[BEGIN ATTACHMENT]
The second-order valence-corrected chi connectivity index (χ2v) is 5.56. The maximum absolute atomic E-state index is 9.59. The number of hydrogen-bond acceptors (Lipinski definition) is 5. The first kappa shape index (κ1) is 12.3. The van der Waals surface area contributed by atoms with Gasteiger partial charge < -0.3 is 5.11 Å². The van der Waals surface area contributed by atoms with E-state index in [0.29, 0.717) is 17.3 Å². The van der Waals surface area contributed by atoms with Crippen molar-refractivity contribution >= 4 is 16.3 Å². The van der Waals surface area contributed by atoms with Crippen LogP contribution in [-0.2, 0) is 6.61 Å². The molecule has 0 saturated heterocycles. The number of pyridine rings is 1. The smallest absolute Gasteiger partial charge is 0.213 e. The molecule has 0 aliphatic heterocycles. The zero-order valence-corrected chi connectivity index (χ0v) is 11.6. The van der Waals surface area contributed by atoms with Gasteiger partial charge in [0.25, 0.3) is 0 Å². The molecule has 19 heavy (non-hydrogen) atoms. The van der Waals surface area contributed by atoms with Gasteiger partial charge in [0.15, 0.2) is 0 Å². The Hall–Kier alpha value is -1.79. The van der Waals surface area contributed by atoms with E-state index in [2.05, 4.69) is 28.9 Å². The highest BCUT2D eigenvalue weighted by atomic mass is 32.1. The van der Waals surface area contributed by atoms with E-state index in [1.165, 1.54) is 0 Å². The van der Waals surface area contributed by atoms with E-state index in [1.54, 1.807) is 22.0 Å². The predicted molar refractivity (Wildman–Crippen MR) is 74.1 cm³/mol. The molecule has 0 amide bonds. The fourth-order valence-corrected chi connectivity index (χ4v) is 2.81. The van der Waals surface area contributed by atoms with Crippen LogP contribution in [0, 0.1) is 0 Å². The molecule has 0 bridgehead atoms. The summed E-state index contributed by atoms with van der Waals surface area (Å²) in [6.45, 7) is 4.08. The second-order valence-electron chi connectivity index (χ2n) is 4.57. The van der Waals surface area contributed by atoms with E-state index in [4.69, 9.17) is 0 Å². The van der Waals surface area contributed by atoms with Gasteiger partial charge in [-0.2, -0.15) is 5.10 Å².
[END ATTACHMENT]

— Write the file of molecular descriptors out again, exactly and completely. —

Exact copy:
The second-order valence-corrected chi connectivity index (χ2v) is 5.56. The maximum absolute atomic E-state index is 9.59. The number of hydrogen-bond acceptors (Lipinski definition) is 5. The first kappa shape index (κ1) is 12.3. The van der Waals surface area contributed by atoms with Gasteiger partial charge < -0.3 is 5.11 Å². The van der Waals surface area contributed by atoms with E-state index in [0.29, 0.717) is 17.3 Å². The van der Waals surface area contributed by atoms with Crippen molar-refractivity contribution >= 4 is 16.3 Å². The van der Waals surface area contributed by atoms with Crippen LogP contribution in [-0.2, 0) is 6.61 Å². The molecule has 0 saturated heterocycles. The number of pyridine rings is 1. The smallest absolute Gasteiger partial charge is 0.213 e. The molecule has 0 aliphatic heterocycles. The zero-order valence-corrected chi connectivity index (χ0v) is 11.6. The van der Waals surface area contributed by atoms with Gasteiger partial charge in [0.25, 0.3) is 0 Å². The molecule has 19 heavy (non-hydrogen) atoms. The van der Waals surface area contributed by atoms with Gasteiger partial charge in [0.15, 0.2) is 0 Å². The Hall–Kier alpha value is -1.79. The van der Waals surface area contributed by atoms with E-state index in [2.05, 4.69) is 28.9 Å². The highest BCUT2D eigenvalue weighted by atomic mass is 32.1. The van der Waals surface area contributed by atoms with E-state index in [1.165, 1.54) is 0 Å². The van der Waals surface area contributed by atoms with E-state index in [1.54, 1.807) is 22.0 Å². The predicted molar refractivity (Wildman–Crippen MR) is 74.1 cm³/mol. The molecule has 0 amide bonds. The fourth-order valence-corrected chi connectivity index (χ4v) is 2.81. The van der Waals surface area contributed by atoms with Crippen LogP contribution in [0, 0.1) is 0 Å². The molecule has 0 bridgehead atoms. The summed E-state index contributed by atoms with van der Waals surface area (Å²) in [6.45, 7) is 4.08. The second-order valence-electron chi connectivity index (χ2n) is 4.57. The van der Waals surface area contributed by atoms with E-state index in [4.69, 9.17) is 0 Å². The van der Waals surface area contributed by atoms with Gasteiger partial charge in [-0.2, -0.15) is 5.10 Å².